5G is emerging and is to serve as a platform to support networking connections for sensors and vehicles on roads and provide vehicle-to-everything services, in particular. These advances for tomorrow’s connected mobility are highly dependent on the deployment of 5G technologies along with new service-oriented architectures enable through network slicing. Yet, the 5G infrastructure is still limited in Luxembourg and France. Indeed, most of it relies on a non-standalone architecture, which means that a large part of the network is still based on 4G.

Detecting and mitigating threats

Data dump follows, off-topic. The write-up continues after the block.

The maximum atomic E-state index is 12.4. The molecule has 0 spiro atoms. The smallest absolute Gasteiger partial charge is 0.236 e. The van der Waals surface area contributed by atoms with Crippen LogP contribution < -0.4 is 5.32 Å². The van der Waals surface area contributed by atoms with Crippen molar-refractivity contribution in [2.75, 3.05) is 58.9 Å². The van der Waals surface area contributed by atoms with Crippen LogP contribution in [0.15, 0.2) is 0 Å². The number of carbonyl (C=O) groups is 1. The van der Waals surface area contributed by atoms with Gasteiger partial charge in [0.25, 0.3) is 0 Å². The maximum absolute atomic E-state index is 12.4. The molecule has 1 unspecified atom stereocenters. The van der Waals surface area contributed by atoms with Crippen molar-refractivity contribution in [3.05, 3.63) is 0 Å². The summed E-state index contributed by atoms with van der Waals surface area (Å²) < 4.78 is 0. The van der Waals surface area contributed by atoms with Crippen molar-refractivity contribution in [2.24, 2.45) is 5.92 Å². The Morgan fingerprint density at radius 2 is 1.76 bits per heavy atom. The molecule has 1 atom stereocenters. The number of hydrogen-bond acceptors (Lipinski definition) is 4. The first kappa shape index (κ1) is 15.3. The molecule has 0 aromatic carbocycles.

With 5G comes new service-oriented architectures, made possible by so-called “network slicing”. This allows multiple virtualised networks to be created on a physical 5G infrastructure, each of which responds to a specific use case and therefore has its own capabilities.

The benefit is to provide a more personalised network service that adapts to the needs of connected applications, which may have different latency, throughput, scalability or even network resource allocation needs. While the deployment and adoption of such technologies is not fully deployed, many questions and challenges are emerging regarding data security and privacy.

There are indeed still many gaps in this area. Recent advances in data-driven network planning, design and security have the potential to provide new solutions.

“5G is being deployed everywhere, but there are still many aspects that still need to be developed, and of course when you develop new functionalities and technologies, security and privacy insurance needs to develop too.”

Sébastien Faye